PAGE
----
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The holidays are upon us. During this magical time of year, it’s important to remember that while our hearts grow warm (and grow three sizes, depending on who you are), external temperatures tend to plummet, and with that change comes the formation of ice. Ice is something we need to be mindful of everywhere we go during the winter, but we can do something about icy driveways, our own little patch of cement. 

Icy Driveways

The Dangers of Ice

While ice has a beauty and mystery all its own, it is responsible for many injuries in the winter, upwards of 20,000. According to the Bureau of Labor Statistics, the incidents of occupational injuries and illnesses related to ice, sleet, or snow which caused employees to miss at least one day of work occurred at a rate of 1.8 cases per 10,000 full-time workers in 2017. Not much has changed in five years.

Preventing Icy Driveways

With ice-related injuries being so common, it is important that we take precautions during the winter months to prevent them on our own front door. Skating rinks are great for a fun day out. They are not good for driveways. Fortunately, there are quite a few ways to prevent icy driveways.

Rock Salt

Rock salt is the most common hack to prevent driveway icing. It is relatively cheap and available in almost every store. Salt melts ice by chemically bonding with it, loosening its hydrogen bonds. Unfortunately, this isolates its two components, sodium and chloride, and the latter is toxic for pets and plants. Rock salt can burn your grass and kill other plants, to say nothing of its effects on pets. If your pets ingest rock salt or show symptoms of having done so, call animal poison control right away.

If your rock salt gets into your flowbeds or lawn, it can also disrupt the microbiome of the area, setting future growing endeavors up for failure. Salt is also corrosive. If left on icy driveways too long, it can actually damage or even crack the concrete. It can also cause the undercarriage of vehicles to rust when combined with moisture for prolonged periods of time.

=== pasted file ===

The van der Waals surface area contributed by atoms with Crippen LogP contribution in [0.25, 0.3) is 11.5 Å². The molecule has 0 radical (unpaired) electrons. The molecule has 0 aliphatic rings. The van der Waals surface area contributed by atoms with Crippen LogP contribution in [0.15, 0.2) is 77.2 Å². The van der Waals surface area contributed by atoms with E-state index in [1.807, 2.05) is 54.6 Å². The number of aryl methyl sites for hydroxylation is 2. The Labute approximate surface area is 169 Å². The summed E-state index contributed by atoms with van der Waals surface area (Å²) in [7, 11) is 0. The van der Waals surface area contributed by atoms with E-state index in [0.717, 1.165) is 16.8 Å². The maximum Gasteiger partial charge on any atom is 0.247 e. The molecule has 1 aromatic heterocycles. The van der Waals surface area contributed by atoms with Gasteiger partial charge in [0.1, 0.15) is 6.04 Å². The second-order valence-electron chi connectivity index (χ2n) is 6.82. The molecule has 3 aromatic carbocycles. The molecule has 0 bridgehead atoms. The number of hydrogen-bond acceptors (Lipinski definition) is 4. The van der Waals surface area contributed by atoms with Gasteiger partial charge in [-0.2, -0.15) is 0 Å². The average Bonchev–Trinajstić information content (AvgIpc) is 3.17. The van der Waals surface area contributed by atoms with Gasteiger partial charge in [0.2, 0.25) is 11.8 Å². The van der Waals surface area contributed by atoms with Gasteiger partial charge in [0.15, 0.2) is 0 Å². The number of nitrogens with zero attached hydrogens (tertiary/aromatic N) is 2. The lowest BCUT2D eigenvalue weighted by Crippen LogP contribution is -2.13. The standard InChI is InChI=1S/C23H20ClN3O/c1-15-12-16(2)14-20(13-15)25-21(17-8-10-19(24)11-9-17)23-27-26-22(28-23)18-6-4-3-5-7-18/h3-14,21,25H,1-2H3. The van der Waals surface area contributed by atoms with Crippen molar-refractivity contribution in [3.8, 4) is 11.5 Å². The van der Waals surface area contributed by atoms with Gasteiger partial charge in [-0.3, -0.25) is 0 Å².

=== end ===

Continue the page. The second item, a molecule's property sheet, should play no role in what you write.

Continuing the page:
Icy Driveways

Rubbing alcohol

Alcohol is a very common ingredient in commercial de-icers. It has a very low freezing point, and for rubbing alcohol which is usually a combination of isopropyl alcohol and water, the higher the proof, the lower the freezing point. This solution for icy driveways is something most homes have readily on-hand. Apply it to your driveway with a spray bottle and let it gradually melt the ice. Rubbing alcohol is good for loosening up the ice so you can better scrape it off. A mixture of water and vinegar works in a similar way.

Magnesium Chloride

Magnesium chloride is a commercially available de-icing agent which can melt heavy ice buildup at temperatures around 5°F. Its biggest perk is that it is less toxic than calcium chloride and other similar salts. Pellets are easy to disperse.

A Bit of Grit

Sand creates traction which can minimize the dangerous slipperiness of icy driveways. While it doesn’t melt the ice, it does provide better grip for vehicles and foot traffic. Kitty litter can be used in the same way. Unfortunately, both methods also create a terrible mess.

More Water

It may sound counterintuitive, but you can use water to melt icy driveways. It just needs to be hot enough. Sprinkle boiling water on your driveway to break up the ice, but be careful not to burn yourself. This solution can be tedious but it certainly one of the most eco-friendly options.

Icy Driveways

Keep It Clean

Keep up on your shoveling or, even better for your back, snowblowing. When snow sits on the driveway, the lower levels tend to freeze, creating a double threat: snow on the driveway that is hidden from view. It is certainly not convenient, but clearing away the snow before it has considerable time to settle is preventative against ice formation.

Install Heat Mats

Some people, when they build a new home, choose to include heat mats in the design. For most people, this option is prohibitively expensive, but it is an environmentally friendly and hands-off way to keep a driveway free from ice. 

Preparing for Winter

Before the winter chill settles in for the season, there are some steps you can take to make sure your driveway comes out on top at the end of it. Sealing your driveway is an effective preventative measure against the worst effects of the freeze-thaw cycle of water. It is also a good idea to check for drainage problems before the winter weather sets in.

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